A family of atheists from New Jersey, who prefer not to reveal their names, have issued a lawsuit against the school constituency of Matawan-Aberdeen. The complainants are demanding to exclude the words that the nation is “under God” from a patriotic recitation with which every school day begins.
These words are infringing the rights of atheists, imposing a concept that atheists are allegedly less patriotic than believers, the complainants are saying.
They are also calling this practice “discriminatory” and contradicting the New Jersey State’s constitution.
The family filed this claim together with the organization that calls itself The American Humanist Association. This organization, which has more than 24,800 members, defends the interests of atheists in the USA. Its members, as they claim, confess “the values of the epoch of Enlightenment”.
The authors of the claim are saying that in today’s USA, atheists are in fact perceived as a minority, together with immigrants, Muslims and homosexuals.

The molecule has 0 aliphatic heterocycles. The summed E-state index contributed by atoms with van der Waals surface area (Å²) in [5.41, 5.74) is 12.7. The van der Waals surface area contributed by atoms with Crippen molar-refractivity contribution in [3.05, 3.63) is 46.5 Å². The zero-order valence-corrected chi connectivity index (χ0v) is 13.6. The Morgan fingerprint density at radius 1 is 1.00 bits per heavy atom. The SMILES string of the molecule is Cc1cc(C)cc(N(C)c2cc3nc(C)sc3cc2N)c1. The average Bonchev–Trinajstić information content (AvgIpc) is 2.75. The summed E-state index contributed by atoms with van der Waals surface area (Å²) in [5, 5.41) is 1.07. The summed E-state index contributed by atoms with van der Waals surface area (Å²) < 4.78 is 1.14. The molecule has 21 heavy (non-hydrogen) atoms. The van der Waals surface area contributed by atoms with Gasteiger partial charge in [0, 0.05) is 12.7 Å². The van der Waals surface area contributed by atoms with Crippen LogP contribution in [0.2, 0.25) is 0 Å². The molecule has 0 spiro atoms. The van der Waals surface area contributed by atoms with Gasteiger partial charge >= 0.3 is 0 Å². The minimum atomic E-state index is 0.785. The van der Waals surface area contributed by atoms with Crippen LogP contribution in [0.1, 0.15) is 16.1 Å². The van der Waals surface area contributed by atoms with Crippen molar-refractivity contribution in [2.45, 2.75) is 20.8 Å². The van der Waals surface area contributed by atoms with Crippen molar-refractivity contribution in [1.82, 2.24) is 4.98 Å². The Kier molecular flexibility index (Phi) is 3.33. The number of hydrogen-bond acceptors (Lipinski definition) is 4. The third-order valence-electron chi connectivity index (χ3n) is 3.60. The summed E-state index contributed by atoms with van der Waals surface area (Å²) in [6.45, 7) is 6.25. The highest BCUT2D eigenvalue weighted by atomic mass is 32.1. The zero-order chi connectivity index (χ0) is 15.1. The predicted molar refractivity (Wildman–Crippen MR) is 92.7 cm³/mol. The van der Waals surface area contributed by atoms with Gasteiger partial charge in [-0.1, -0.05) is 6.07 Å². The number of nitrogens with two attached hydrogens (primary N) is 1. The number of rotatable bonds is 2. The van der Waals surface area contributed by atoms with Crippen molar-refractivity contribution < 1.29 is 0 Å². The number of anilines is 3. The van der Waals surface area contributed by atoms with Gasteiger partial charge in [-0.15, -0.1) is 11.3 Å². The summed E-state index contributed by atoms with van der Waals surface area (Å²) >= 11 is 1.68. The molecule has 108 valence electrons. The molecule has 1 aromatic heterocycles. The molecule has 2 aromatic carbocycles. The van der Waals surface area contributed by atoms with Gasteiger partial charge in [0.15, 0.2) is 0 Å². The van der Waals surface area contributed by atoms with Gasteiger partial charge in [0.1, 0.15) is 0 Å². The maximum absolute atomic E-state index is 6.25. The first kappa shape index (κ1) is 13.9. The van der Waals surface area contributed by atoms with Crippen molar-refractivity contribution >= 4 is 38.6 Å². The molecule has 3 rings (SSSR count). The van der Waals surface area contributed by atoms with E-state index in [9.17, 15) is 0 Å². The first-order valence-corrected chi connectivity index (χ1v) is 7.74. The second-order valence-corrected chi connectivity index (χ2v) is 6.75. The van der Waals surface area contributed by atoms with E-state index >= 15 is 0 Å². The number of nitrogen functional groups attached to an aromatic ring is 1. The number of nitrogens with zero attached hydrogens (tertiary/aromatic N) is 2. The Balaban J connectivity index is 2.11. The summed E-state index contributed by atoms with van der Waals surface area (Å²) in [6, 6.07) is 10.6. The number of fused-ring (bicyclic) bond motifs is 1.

The obligatory patriotic recitation before classes has been practiced in American schools within many decades, but its text has undergone several changes within this time. The words that the nation is “under God” were added in 1954, the epoch of the anti-Communist hysteria orchestrated by the notorious Senator McCarthy.
The American Humanist Association says that now, many years after the collapse of the Communist regime in the Soviet Union, the Communist threat has already long become a thing of the past – if it has ever existed at all.
In his turn, the lawyer of the Matawan-Aberdeen school constituency David Rubin says that by making the pupils say this recitation with the words about God, the school’s administration does nothing but obeys an instruction that is obligatory for all schools in the New Jersey State. The same practice is observed in all the school constituencies of the state, Mr. Rubin adds. If the initiators of the lawsuit want to challenge this practice, they should issue a suit not against the school’s administration, but against the state’s authorities, the lawyer adds.